Accessible School Playgrounds
It always surprises me how often this comes up. That a mom asks what she can do because the school playground is not accessible to her disabled child.
First, deep breaths. I often have to remind myself of Hanlon’s Razor.
Never attribute to malice that which is adequately explained by stupidity.Hanlon’s Razor principle
Right? First let’s remind ourselves that they likely did not do this to target our children specifically, even if we feel targeted. More often than not, it’s laziness, stupidity and “we just never got around to it.”
Ok, great, that being said, they need to fix it. It is an ADA issue for them.
ADA Guidelines for Playgrounds
I found this checklist from a Disability Advocacy group in New England. I have not checked it side by side with the most recent re-auth of ADA.ADA-playground-guidelines
The playground needs to be accessible to your child. Assuming they receive state and federal funding, if a child cannot access the playground, he is “being treated differently than his non-disabled peers” (Office of Civil Rights complaint) and they have some ADA issues.
You can file an ADA complaint, as most disability legislation is complaint-based.
OCR has already published dozens of resolutions about this issue. Below is one example of an agreement after a complaint was filed with OCR.accessible-playground-OCR
Accessible playgrounds are all the rage right now. Many communities are putting them in as they understand the value of play and socialization. And, how it excludes and segregates our kids when they cannot participate. But those projects are a huge undertaking. Play is valuable. Recreation and being able to recreate and socialize are components of IEPs. If your son has socialization goals or gross motor/PT goals on his IEP, I would ask the team how he can work on those during recess if he cannot access the playground.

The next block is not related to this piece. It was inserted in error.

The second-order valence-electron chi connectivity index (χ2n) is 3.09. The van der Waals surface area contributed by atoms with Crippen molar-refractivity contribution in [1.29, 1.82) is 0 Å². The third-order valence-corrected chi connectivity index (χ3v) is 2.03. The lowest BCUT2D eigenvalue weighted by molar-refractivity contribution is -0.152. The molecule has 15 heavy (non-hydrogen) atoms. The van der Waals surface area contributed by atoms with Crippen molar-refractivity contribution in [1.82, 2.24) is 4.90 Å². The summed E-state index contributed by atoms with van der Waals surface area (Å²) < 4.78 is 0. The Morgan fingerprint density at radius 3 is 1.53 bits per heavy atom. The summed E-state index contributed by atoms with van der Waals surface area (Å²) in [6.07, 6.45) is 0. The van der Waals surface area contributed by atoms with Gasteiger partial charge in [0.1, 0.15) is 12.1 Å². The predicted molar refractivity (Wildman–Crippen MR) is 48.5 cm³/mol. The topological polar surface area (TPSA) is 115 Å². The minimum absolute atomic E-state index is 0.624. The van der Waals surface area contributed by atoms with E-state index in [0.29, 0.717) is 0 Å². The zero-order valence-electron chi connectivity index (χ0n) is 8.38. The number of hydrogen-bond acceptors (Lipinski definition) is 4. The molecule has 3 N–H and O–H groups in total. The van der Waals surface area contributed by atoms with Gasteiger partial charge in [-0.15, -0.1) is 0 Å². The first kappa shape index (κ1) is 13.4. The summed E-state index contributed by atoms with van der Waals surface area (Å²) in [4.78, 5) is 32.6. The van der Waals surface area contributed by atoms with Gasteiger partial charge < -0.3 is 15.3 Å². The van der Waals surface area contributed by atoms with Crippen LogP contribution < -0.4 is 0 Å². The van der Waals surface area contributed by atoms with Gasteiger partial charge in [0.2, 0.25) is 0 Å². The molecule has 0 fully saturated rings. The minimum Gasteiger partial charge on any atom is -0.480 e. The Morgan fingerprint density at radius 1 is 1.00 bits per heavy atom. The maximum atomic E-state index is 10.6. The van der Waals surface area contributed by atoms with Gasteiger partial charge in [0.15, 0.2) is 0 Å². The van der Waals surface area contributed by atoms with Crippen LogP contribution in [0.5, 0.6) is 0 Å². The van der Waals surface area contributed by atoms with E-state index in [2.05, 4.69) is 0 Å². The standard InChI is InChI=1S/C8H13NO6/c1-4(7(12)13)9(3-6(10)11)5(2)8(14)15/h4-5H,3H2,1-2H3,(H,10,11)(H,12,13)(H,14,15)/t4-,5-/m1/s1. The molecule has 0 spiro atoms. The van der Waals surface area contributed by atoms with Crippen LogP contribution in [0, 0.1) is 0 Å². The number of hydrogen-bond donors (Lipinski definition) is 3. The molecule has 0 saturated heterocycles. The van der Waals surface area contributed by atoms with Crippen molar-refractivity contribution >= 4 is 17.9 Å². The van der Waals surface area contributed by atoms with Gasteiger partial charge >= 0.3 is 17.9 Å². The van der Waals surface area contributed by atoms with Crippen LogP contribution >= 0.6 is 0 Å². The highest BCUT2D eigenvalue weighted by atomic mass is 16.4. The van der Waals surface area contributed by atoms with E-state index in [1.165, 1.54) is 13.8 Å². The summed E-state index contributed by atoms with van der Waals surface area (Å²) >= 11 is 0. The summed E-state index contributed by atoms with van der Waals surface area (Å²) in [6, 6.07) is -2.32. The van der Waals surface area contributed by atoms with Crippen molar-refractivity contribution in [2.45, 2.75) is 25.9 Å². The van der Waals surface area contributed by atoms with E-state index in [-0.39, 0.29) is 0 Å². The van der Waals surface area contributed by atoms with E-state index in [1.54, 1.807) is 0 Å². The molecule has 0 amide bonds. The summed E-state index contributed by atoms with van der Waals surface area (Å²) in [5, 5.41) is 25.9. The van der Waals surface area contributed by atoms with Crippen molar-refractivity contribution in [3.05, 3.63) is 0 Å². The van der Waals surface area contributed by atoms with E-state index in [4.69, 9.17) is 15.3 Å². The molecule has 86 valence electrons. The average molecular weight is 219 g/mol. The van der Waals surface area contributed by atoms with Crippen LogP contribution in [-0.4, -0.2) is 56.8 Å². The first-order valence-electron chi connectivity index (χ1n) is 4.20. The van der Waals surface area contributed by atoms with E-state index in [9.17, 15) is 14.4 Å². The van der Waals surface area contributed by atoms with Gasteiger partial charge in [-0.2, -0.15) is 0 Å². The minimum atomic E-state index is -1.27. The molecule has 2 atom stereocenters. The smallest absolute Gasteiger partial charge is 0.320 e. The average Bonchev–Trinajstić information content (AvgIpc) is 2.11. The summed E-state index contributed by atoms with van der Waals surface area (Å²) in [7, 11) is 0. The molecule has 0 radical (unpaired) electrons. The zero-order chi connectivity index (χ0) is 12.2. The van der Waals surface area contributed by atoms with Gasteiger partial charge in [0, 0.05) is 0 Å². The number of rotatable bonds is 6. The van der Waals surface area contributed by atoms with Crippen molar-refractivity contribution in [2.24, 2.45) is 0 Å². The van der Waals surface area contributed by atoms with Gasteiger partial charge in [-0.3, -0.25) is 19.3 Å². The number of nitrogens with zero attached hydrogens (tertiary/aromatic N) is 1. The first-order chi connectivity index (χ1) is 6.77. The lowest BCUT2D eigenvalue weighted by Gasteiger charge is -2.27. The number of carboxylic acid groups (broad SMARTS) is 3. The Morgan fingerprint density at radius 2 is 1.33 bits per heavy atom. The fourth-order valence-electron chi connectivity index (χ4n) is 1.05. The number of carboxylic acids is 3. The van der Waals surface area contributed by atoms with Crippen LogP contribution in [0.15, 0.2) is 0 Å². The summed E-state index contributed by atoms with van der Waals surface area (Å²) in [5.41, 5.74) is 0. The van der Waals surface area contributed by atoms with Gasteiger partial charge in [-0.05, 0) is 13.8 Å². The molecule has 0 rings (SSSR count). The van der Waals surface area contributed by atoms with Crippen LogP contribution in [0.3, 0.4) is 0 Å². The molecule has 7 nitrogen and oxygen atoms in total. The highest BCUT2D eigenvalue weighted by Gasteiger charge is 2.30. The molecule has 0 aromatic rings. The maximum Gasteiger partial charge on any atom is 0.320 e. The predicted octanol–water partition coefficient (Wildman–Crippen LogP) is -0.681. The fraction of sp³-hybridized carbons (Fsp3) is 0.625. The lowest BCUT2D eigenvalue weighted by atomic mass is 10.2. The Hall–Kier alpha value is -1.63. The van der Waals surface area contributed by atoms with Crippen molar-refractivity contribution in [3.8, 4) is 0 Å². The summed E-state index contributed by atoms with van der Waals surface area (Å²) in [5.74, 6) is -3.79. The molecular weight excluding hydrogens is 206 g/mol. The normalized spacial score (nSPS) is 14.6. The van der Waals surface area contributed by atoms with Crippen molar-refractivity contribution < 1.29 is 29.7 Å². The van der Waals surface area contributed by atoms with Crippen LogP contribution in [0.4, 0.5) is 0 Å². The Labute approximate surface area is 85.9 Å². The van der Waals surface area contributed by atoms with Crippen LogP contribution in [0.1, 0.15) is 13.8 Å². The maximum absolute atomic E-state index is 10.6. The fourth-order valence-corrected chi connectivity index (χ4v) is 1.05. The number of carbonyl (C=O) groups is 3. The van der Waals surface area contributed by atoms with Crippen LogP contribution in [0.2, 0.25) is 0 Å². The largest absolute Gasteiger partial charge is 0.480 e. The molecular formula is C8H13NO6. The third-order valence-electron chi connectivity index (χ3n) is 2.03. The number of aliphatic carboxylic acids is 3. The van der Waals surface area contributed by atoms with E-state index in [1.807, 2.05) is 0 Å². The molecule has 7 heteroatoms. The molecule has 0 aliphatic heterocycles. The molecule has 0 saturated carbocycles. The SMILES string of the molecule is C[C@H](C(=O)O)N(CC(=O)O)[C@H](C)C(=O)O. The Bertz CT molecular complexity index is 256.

Addressing the Accessible Playground Issue with your IEP Team.
It would be lovely if the school would just (duh!) do the right thing and make the playground accessible. Again, Hanlon’s Razor–probably the reason they haven’t done it is that they have never been asked to. Or, they don’t have enough money. That is where I would start.
Ask the teacher and principal about accessing the playground and see what kind of response you get. I’m also assuming here that you just want the playground accessible so that he can socialize and interact with his peers.
You are not asking for one of those million-dollar special playgrounds, so you’re being reasonable.
I certainly would advocate for this and push for it. At the same time being cautious and taking a collaborative approach. Recently I heard of a situation where a child needed a very expensive service/accommodation, and he got it. However, the school made it very well known (to everyone) that “there are no field trips this year because we needed to use the money for Student’s service instead.” Yeah, that. It was a crappy thing to do and you certainly wouldn’t want to open up your child for that kind of chastising. “Sorry kids, we had to close the entire playground because Student wanted to use it and we can’t afford the upgrades.”
Sure, we can scream “that’s illegal!” about that particular case all day long. The horse is out of the barn.
So I would try to keep conversations upbeat and collaborative.
Funding an Accessible Playground
I would try to get some information on what kind of modifications would have to be made and how much it would cost. While it shouldn’t be your responsibility, you may want to contact local Lions, Rotary, and groups like that and ask them all to chip in $1000 or $2000 to collectively cover the cost.
If your child just needs a sidewalk or ramp, call local concrete contractors and see if they will do it at cost or as a donation. Ask your school personnel if they need you to write a letter for them to pursue some type of grant. In other words, offer to help to the best that you are able to. Bring in other parents in your situation at your school, if there are any, and work together. Research online as to how communities do get their special needs playgrounds funded and see if you can replicate it.
And if that doesn’t work, you have to decide how far you want to take it. As I linked one such OCR complaint above, you can see that the law is on your side. But, that’s the long and stressful way to get there.
I wouldn’t start out this way, but you can always contact attorneys and the media or your local legislator and see if that changes their mind. But like my Nan always said, you catch more flies with honey than with vinegar. Try being a part of the solution first.
ADA Playgrounds in the Community
Municipal playgrounds are still bound to ADA, even if they are not a school. The process is the same. Start with your town council or mayor’s office, whichever municipal entity is responsible.